Hardware-based security for high-level protection.
Transport Layer Security, TLS, is nowadays used for protecting web browsing, email, messaging, voice over IP, industrial automation systems, etc. As an example, TLS is essentially the "S" in HTTPS in secure web browsing.
When a TLS connection is opened, a handshake protocol authenticates the server (and optionally the client) and derives shared secret keys. These keys are then used to protect further communication so that it remains private from eavesdroppers as well as protected from any accidental or intentional manipulation. The Transport Layer Security protocol is based on a combination of both symmetric and asymmetric cryptography — including cryptographic hash functions — and digital certificates.
The latest and most secure version of Transport Layer Security is TLS 1.3 which was released in 2018 and standardized in RFC 8446, including significant improvements to both security and speed compared to its predecessor TLS 1.2. A hardware-based TLS 1.3 implementation enables high-level security in mission-critical industries, such as industrial automation; example applications are distributed and remote control, edge computing, and secure industrial communications.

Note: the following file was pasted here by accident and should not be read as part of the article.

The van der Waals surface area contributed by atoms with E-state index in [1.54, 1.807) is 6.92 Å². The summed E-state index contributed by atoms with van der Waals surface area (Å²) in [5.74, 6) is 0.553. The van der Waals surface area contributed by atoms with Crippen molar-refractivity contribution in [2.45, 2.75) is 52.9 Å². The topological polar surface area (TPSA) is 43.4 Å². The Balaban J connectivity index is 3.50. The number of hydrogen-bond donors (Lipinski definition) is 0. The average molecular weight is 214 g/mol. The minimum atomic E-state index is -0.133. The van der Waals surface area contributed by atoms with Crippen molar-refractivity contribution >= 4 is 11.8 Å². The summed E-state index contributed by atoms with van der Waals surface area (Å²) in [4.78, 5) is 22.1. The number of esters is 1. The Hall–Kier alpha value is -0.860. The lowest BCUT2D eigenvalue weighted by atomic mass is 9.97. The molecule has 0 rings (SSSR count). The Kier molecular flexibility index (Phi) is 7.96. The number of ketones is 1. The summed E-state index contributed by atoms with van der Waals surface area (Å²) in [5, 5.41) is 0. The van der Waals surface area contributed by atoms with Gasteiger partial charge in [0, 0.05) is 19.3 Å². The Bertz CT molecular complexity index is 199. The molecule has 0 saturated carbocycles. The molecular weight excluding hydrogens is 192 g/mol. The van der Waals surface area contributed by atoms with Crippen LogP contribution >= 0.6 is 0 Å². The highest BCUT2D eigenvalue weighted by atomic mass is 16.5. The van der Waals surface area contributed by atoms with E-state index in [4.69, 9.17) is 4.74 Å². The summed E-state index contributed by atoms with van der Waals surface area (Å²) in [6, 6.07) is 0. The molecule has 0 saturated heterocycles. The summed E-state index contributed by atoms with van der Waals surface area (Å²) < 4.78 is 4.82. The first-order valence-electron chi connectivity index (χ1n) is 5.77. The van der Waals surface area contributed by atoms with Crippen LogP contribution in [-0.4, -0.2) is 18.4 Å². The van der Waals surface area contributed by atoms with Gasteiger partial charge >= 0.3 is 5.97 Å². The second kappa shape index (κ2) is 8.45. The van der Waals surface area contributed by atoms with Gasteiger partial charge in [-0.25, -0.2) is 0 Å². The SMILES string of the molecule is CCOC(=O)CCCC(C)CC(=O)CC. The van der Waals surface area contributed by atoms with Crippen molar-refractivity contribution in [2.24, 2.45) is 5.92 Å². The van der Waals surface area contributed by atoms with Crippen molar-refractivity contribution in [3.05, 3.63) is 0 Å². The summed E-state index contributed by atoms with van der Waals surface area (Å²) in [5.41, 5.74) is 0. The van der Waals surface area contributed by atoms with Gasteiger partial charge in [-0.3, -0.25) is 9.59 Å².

The main design principle in Xiphera’s TLS 1.3 client-side IP Core is to perform cryptographic computations and key management entirely in hardware. This enables complete independence from software for security-critical operations.
The TLS 1.3 IP Core is optimised for small silicon area, which makes it ideal for high-volume applications. The ability to customise the algorithms in use allows for a future-proof roadmap for Post-Quantum Cryptography (PQC). In certain cases, TLS 1.3 IP core can also be retrofitted to existing FPGA-based solutions.
August 5 2020 | Product news & updates
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